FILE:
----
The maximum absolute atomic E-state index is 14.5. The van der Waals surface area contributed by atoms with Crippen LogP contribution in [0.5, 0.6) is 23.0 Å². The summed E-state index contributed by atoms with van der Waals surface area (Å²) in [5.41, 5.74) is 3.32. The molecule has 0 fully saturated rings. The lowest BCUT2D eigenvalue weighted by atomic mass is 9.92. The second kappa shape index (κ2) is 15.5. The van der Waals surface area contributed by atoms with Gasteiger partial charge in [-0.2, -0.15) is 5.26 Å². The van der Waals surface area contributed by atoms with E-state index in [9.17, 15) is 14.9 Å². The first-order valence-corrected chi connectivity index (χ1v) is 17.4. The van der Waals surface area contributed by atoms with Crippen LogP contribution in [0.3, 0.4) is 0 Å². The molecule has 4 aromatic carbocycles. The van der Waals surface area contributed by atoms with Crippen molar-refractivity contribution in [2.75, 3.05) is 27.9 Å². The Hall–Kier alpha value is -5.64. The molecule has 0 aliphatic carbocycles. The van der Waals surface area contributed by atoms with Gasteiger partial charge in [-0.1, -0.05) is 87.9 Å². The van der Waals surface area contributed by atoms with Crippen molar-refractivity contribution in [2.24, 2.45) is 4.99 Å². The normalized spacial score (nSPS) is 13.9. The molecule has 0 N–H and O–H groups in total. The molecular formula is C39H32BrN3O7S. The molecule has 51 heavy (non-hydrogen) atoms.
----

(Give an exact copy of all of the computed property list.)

The maximum absolute atomic E-state index is 14.5. The van der Waals surface area contributed by atoms with Crippen LogP contribution in [0.5, 0.6) is 23.0 Å². The summed E-state index contributed by atoms with van der Waals surface area (Å²) in [5.41, 5.74) is 3.32. The molecule has 0 fully saturated rings. The lowest BCUT2D eigenvalue weighted by atomic mass is 9.92. The second kappa shape index (κ2) is 15.5. The van der Waals surface area contributed by atoms with Gasteiger partial charge in [-0.2, -0.15) is 5.26 Å². The van der Waals surface area contributed by atoms with E-state index in [9.17, 15) is 14.9 Å². The first-order valence-corrected chi connectivity index (χ1v) is 17.4. The van der Waals surface area contributed by atoms with Crippen LogP contribution in [0.3, 0.4) is 0 Å². The molecule has 4 aromatic carbocycles. The van der Waals surface area contributed by atoms with Crippen molar-refractivity contribution in [2.75, 3.05) is 27.9 Å². The Hall–Kier alpha value is -5.64. The molecule has 0 aliphatic carbocycles. The van der Waals surface area contributed by atoms with Gasteiger partial charge in [-0.1, -0.05) is 87.9 Å². The van der Waals surface area contributed by atoms with Crippen molar-refractivity contribution in [2.24, 2.45) is 4.99 Å². The normalized spacial score (nSPS) is 13.9. The molecule has 0 N–H and O–H groups in total. The molecular formula is C39H32BrN3O7S. The molecule has 51 heavy (non-hydrogen) atoms.